We are--almost all--born into families, born into relationship. Like Mary Ann Evans, I was born a little sister--but had I encountered her "Brother and Sister" sonnets at twelve, I might have thrown the book across the room. George Eliot's fantasy of a perfected brother-sister relationship in these sonnets rings hollow and yet resonates profoundly with me. As a little sister myself, I wonder what could make the relationship--so often fraught with competition, envy, and neglect, yet potentially so richly rewarding--seem so powerfully right, so important to and adult woman's self-identification? For the narrator of the sonnets is certainly an adult woman, even if she is not George Eliot. Within the fantasy of the sibling relationship, Eliot invents and articulates female desire in the sonnets: desire for power, identification, and autonomy, mediated through memory and connection. Yet--and this is the source of my imagined anger at these lines--the sisterhood that Eliot chooses, younger sister to an older brother, seems simply to reinscribe existing power relations between men and women; older brothers, to put it bluntly, dominate younger sisters. What compensates, in Eliot's fantasy, for that fact (acknowledged implicitly in the sonnets, overtly in her better-known sibling fantasy/nightmare, The Mill on the Floss)? The sonnets' speaker places herself in the position of the unseen auditor in a Wordsworth poem, the recipient of and sharer in the poet's vision, and finds herself empowered through boyish games, lost in her own daydreams without paying any price for inattention. The brother, in other words, provides imaginary access to a world of power and freedom without cost. Yes costs, outside of fantasy, are never absent from familial relations. The speaker also envisions her own position as enhancing her brother's life: "His years with others must the sweeter be / For those brief days he spent loving me" (Eliot 1874, 431; sonnet 9, lines 13-14). In a letter to her publisher, William Black, Eliot wrote that "life might be so enriched if that relation were made the most of, as one of the highest forms of friendship" and also lamented that recent discussions of Byron had raised the specter of brother-sister incest, thus tainting the relationship with sexuality (Byatt and Warren 1990, 426).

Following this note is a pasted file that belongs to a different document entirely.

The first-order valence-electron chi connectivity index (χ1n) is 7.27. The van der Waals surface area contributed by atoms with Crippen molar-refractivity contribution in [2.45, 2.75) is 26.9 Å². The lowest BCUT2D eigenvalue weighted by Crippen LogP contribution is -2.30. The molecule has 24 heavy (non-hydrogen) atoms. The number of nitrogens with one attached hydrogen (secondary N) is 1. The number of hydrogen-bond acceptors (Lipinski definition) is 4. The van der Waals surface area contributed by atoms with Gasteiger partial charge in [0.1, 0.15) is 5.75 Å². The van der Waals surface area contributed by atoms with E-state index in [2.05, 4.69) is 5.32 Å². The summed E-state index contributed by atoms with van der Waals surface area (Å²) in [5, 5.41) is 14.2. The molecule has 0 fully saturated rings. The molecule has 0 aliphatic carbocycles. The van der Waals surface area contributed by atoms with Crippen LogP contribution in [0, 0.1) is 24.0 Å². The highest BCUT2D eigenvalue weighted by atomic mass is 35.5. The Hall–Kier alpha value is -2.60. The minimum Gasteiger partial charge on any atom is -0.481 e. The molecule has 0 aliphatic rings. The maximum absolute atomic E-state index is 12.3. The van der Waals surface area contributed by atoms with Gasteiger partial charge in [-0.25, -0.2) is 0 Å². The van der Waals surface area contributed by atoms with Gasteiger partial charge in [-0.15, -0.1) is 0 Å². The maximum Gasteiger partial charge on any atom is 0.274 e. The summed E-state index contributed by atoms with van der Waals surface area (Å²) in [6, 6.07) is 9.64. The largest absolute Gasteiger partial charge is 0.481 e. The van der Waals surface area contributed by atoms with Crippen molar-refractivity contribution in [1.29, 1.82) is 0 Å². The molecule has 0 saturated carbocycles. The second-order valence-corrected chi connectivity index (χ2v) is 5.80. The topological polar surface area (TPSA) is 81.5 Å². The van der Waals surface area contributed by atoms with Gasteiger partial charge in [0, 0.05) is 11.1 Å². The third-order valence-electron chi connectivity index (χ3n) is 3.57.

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Gruner, Elisabeth Rose. "Born and Made: Sisters, Brothers, and the Deceased Wife's Sister Bill." SIGNS: Journal of Women in Culture and Society 24, no. 2 (1999): 423-47.